When the market falls, we typically do not turn over our portfolios or sell out of our existing holdings. There is a strong belief on our team that every crisis presents an opportunity. During weak markets, better-quality companies often have an opportunity to gain market share and become stronger – and we can buy them at more reasonable prices than before. That said, when a market shock such as a pandemic or geopolitical conflict occurs, we may conduct additional checks on our assumptions and revisit our target valuations and conviction levels.
Some of the additional factors we check include:
Business performance (e.g. sales/margins) during previous downturns
If a company has shown resilience in a previous downturn, that can bode well for the current situation. We own Recruit Holdings in Japan, which is a leader in the global human resources (HR) industry. Recruit’s main growth driver is its HR technology business, primarily through Indeed, the largest online career search engine in the world.
The business demonstrated its resilience through the Covid recessionary period, as revenue was virtually flat in fiscal year (FY) 2021, while margins declined only slightly. Driven by labour shortages and strong pent-up demand, revenue subsequently more than doubled in the first half of FY2022 and margins surged. As market sentiment turned this January, Recruit was sold off on concerns that its high growth would be unsustainable, though the number of job postings continues to trend strongly across the US, Europe and Australia. We are confident that the company will recover, given its sound fundamentals.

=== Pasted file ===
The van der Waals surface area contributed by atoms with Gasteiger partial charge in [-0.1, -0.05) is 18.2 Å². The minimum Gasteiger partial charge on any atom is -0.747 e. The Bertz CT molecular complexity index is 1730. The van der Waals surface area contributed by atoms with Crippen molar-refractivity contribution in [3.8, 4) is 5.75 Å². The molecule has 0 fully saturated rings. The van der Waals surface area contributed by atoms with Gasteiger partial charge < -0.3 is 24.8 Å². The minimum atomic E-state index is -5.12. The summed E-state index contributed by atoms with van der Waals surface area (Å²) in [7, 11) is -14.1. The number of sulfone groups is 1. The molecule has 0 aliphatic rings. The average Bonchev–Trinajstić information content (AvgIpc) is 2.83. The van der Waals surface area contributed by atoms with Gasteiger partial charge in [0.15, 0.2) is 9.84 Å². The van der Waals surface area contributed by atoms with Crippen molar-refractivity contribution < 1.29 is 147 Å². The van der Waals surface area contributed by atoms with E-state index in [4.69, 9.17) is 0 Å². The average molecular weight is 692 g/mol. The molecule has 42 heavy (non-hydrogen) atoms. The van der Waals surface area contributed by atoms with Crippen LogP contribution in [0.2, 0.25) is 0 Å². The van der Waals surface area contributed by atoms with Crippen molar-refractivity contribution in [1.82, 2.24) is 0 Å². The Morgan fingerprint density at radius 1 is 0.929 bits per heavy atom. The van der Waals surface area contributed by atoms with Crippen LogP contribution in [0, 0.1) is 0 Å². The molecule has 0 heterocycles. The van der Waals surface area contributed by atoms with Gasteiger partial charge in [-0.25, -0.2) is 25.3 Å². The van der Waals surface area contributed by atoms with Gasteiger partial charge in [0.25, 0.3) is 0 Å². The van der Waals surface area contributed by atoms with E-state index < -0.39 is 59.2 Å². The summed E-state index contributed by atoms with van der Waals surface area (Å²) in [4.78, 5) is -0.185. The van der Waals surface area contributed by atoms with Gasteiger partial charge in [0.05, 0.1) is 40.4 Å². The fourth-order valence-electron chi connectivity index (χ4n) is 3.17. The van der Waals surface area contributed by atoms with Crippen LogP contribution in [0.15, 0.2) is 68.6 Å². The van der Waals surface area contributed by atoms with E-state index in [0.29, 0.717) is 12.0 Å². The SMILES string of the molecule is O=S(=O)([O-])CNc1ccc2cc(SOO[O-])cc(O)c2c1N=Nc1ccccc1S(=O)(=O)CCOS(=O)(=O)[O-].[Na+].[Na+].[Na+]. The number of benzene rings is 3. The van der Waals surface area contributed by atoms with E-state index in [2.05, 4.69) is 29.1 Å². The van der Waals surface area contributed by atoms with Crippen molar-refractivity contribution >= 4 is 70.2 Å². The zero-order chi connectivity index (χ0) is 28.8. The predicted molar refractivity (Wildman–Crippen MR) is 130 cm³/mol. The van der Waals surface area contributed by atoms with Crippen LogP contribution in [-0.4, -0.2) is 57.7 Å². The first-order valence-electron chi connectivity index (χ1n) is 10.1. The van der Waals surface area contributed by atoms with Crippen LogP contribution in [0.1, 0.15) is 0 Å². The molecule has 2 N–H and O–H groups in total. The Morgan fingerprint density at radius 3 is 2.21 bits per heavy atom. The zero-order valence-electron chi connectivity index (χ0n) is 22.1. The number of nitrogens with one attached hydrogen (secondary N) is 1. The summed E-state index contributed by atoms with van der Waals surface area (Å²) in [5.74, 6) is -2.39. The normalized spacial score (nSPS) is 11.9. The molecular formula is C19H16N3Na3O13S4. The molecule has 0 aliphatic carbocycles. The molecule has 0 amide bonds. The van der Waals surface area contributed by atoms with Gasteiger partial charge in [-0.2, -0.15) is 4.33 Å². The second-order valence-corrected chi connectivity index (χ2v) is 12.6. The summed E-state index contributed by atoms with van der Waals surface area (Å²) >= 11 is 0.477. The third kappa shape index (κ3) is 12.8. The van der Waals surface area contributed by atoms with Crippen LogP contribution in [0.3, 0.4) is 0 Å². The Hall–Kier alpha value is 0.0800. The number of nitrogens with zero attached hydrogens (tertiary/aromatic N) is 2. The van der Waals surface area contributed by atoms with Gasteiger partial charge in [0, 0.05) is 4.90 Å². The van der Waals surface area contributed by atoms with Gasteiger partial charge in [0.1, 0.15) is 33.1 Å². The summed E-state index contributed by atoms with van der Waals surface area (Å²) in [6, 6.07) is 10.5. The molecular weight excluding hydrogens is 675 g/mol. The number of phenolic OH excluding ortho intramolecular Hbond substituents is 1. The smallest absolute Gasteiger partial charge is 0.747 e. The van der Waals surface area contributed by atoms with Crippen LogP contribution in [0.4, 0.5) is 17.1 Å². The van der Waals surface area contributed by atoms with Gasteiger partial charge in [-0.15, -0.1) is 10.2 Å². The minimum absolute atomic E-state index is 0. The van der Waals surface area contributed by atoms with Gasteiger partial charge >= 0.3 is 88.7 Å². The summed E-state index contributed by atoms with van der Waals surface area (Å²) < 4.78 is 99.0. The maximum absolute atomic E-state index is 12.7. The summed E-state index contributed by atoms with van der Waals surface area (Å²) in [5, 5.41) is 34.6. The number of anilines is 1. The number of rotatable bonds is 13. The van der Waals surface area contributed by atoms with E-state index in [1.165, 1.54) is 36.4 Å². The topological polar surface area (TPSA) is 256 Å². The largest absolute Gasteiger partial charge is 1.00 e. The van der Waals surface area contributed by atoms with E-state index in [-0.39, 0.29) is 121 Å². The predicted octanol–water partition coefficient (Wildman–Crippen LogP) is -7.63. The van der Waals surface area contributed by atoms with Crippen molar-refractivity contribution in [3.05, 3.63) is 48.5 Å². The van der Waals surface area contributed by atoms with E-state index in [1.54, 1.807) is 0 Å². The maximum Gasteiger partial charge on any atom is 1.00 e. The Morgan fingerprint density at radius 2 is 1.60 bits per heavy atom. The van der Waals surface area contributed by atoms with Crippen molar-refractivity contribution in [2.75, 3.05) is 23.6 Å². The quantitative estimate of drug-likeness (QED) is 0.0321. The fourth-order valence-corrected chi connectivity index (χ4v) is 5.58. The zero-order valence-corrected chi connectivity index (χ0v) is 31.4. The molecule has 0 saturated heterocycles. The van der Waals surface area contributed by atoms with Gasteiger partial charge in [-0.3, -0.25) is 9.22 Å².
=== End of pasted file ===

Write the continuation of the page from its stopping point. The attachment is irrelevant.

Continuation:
How management teams have responded to the Covid pandemic
We were challenged in the early stages of the pandemic, given the unprecedented lockdowns and uncertainty. What ultimately gave us confidence were the meetings we held with management in that period. We realised that while the crisis was negative, many of our holdings would end up benefiting in the long run relative to their competitors.
One example is HDFC Bank in India. At the height of the pandemic, as India came to a standstill for four months, HDFC Bank's customers had zero revenues and there were serious questions about how they would pay their interest costs. However, HDFC Bank’s actual provision rates did not rise much during that period, while deposits accelerated significantly. In our view, that is another feature of well-managed and reputable banks. During periods of stress, there is a flight to safety and depositors move their savings to banks that they believe are better placed.
Provisioning was relatively steady...
...while deposit growth accelerated
Source: Company materials, FSSA Investment Managers. Data as at 31 December 2021.
In fact, this is typical of all the banks we have invested in across other markets within our strategy: they generally have industry-leading deposit franchises, which gives them a cost of funds advantage during tough times. They have risk-aware and countercyclically-minded management teams, and they usually come out of crises with higher market share, better returns and an improved customer base.